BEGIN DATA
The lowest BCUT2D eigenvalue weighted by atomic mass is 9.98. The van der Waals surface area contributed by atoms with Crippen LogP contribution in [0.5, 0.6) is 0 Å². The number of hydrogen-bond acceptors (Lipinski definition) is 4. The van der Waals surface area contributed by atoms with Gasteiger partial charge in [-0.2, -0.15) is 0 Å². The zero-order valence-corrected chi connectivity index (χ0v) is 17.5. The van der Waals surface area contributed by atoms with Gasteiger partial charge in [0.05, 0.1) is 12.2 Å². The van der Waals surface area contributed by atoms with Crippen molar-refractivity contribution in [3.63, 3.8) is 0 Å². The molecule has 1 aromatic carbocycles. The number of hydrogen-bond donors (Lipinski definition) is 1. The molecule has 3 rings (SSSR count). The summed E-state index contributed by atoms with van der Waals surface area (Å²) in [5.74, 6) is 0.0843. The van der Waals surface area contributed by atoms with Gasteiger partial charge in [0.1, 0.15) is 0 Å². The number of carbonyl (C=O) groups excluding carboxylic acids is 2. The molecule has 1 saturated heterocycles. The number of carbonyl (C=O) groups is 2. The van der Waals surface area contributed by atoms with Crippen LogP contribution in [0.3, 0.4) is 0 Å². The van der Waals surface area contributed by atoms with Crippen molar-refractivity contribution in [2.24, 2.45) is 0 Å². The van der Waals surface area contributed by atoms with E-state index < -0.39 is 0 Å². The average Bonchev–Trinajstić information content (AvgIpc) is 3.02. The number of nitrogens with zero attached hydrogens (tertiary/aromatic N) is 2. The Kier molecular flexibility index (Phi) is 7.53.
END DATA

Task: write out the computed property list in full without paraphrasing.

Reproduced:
The lowest BCUT2D eigenvalue weighted by atomic mass is 9.98. The van der Waals surface area contributed by atoms with Crippen LogP contribution in [0.5, 0.6) is 0 Å². The number of hydrogen-bond acceptors (Lipinski definition) is 4. The van der Waals surface area contributed by atoms with Gasteiger partial charge in [-0.2, -0.15) is 0 Å². The zero-order valence-corrected chi connectivity index (χ0v) is 17.5. The van der Waals surface area contributed by atoms with Gasteiger partial charge in [0.05, 0.1) is 12.2 Å². The van der Waals surface area contributed by atoms with Crippen molar-refractivity contribution in [3.63, 3.8) is 0 Å². The molecule has 1 aromatic carbocycles. The number of hydrogen-bond donors (Lipinski definition) is 1. The molecule has 3 rings (SSSR count). The summed E-state index contributed by atoms with van der Waals surface area (Å²) in [5.74, 6) is 0.0843. The van der Waals surface area contributed by atoms with Gasteiger partial charge in [0.1, 0.15) is 0 Å². The number of carbonyl (C=O) groups excluding carboxylic acids is 2. The molecule has 1 saturated heterocycles. The number of carbonyl (C=O) groups is 2. The van der Waals surface area contributed by atoms with Crippen LogP contribution in [0.3, 0.4) is 0 Å². The van der Waals surface area contributed by atoms with Crippen molar-refractivity contribution in [2.24, 2.45) is 0 Å². The van der Waals surface area contributed by atoms with E-state index < -0.39 is 0 Å². The average Bonchev–Trinajstić information content (AvgIpc) is 3.02. The number of nitrogens with zero attached hydrogens (tertiary/aromatic N) is 2. The Kier molecular flexibility index (Phi) is 7.53.